As Comcast pursues an acquisition of competitor Time Warner, some conservatives are adopting corporate pressure tactics pioneered by the left designed to punish the cable giant for what they regard as its support for a liberal policy agenda.
Generally averse to targeting businesses over their political affiliations, conservatives are increasingly attempting to exact an economic toll on companies that they see as enablers of their political adversaries and the policies they favor.
A right-leaning super PAC called Conservative War Chest PAC is taking out a five-figure ad buy in five battleground states criticizing Comcast for its ownership of NBC and its liberal cable news arm MSNBC.
"Media giant Comcast-NBC Universal is becoming America’s most powerful and militant leftwing political force," the two-minute ad states, rattling off a list of objectionable coverage and corporate decision making by Comcast’s media arm.
Conservative War Chest spokesman Mike Flynn criticized the proposed merger, which is currently awaiting approval by the Federal Communications Commission, in a statement accompanying the video.
"The last time Comcast needed a government favor we got Al Sharpton five nights a week," Flynn wrote. "What will we get in exchange for a deal worth billions to [chairman and CEO] Brian Roberts and other owners of Comcast?"
Roberts is President Barack Obama’s golfing buddy and a high-dollar donor to his campaigns, and Comcast enjoys a wealth of political connections that observers expect will grease the federal bureaucratic wheels as it seeks approval for the merger.
In his statement, Flynn alleged "potential collusion between Comcast and the Obama Administration" in the former’s pursuit of FCC approval. He called on Republicans "to respond with full mobilization to halt a Comcast/Time-Warner merger."
Efforts to dent Comcast’s bottom line for perceived favoritism to Democrats are part of an emerging trend on the right, according to Chris Walker, the executive director of conservative consumer advocacy group 2nd Vote.
Liberals have created effective corporate pressure campaigns, Walker says, and conservatives waking up to the value of the tactic.
"It’s a tactic they’ve perfected for at least 10, probably even more like 20 years. Company X has to capitulate or else," Walker said in an email.
He cited campaigns against the American Legislative Exchange Council, a free market group that crafts model state-level legislation in consultation with the business community, and Mozilla, a web startup whose former CEO, Brendan Eich, resigned last year after coming under fire for a donation to a 2008 ballot initiative to ban gay marriage in California.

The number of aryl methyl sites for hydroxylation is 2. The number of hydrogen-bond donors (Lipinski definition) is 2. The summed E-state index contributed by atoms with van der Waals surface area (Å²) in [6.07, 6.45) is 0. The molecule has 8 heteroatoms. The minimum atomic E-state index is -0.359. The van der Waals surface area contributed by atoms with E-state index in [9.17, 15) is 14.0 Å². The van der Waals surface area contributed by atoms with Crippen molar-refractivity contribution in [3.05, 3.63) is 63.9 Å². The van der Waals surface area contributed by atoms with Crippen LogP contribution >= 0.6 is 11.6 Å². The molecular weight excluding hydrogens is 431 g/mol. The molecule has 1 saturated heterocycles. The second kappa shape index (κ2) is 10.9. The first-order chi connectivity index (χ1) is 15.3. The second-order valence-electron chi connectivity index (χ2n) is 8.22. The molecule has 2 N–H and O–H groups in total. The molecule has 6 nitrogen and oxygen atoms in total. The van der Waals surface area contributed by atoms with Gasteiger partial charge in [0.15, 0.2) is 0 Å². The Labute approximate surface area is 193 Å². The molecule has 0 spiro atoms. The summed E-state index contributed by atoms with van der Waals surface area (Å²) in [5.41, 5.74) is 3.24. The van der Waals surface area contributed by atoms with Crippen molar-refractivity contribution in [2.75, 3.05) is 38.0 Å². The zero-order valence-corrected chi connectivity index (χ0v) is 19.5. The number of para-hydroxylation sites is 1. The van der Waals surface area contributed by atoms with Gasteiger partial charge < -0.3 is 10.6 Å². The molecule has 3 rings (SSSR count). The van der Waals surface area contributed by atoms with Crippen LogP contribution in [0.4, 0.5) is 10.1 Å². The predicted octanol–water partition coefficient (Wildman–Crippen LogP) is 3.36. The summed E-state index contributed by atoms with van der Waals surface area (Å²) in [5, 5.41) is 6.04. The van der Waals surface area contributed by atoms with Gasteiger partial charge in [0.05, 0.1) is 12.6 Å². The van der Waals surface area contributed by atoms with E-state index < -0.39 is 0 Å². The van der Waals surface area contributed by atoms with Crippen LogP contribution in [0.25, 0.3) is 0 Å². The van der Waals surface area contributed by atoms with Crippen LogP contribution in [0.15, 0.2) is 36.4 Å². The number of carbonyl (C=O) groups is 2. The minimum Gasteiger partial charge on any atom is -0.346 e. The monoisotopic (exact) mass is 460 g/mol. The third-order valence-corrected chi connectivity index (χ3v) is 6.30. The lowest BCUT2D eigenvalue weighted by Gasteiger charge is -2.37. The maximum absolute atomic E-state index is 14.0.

"Conservatives are waking up to the notion that they can’t be engaged only around an election or a specific candidate," Walker said. "There is a lot of policy that is influenced through corporate activity and that’s why an organization like ours is starting to make a difference and gain traction."
2nd Vote scores companies on its website and smartphone app according to their financial contributions to political and policy groups. The goal, according to its website, is "to follow the money and see how the companies you shop with every day are spending the money you spend with them."
The group has not worked directly on the Comcast merger, but it has targeted the company for its perceived liberalism on a range of policies.
Its donations to the Center for American Progress, the Coalition to Stop Gun Violence, and groups that back Common Core education standards and more permissive abortion laws have earned Comcast a 1.4 out of 5 on 2nd Vote’s scorecard.
Walker acknowledges that corporate pressure tactics are traditionally anathema to the right—"conservatives don’t like to ‘boycott,’ I hear that constantly"—but he says recent efforts have already seen some successes.
He cited efforts to reverse Duck Dynasty star Phil Robertson’s suspension from the show after he said he supported traditional marriage, and the reversal of SunTrust Bank’s decision to end its relationship with celebrity real estate moguls David and Jason Bentham over their views on similar issues.
Conservatives’ sense of a general lack of political friendly television content has also fueled skepticism of the Comcast-Time Warner merger.
Influential conservative commentator Glenn Beck, who owns The Blaze, a television network distributed through Dish Network, announced his opposition to the merger in August and encouraged his viewers to submit comments to the FCC on the effort.
The Blaze CEO Chris Balfe told Variety earlier last year that the company was "skeptical that giving Comcast even more market power will benefit consumers, promote competition or lead to more diversity of voices or consumer choice on their channel line ups."
In addition to letter-writing campaigns, conservatives have taken to direct shareholder activism, another tactic traditionally employed by liberal activists, to protest what they see as liberal leanings at Comcast and its lineup of cable news shows.
In 2013, David Ridenouer, the president of the National Center for Public Policy, questioned Roberts during a Comcast shareholders meeting about company policies to ward off libel lawsuits resulting from allegations by its on-air commentators.
Ridenouer and his wife alleged that MSNBC primetime host had inaccurately—and potentially illegally—accused them of violating federal law by bribing politicians.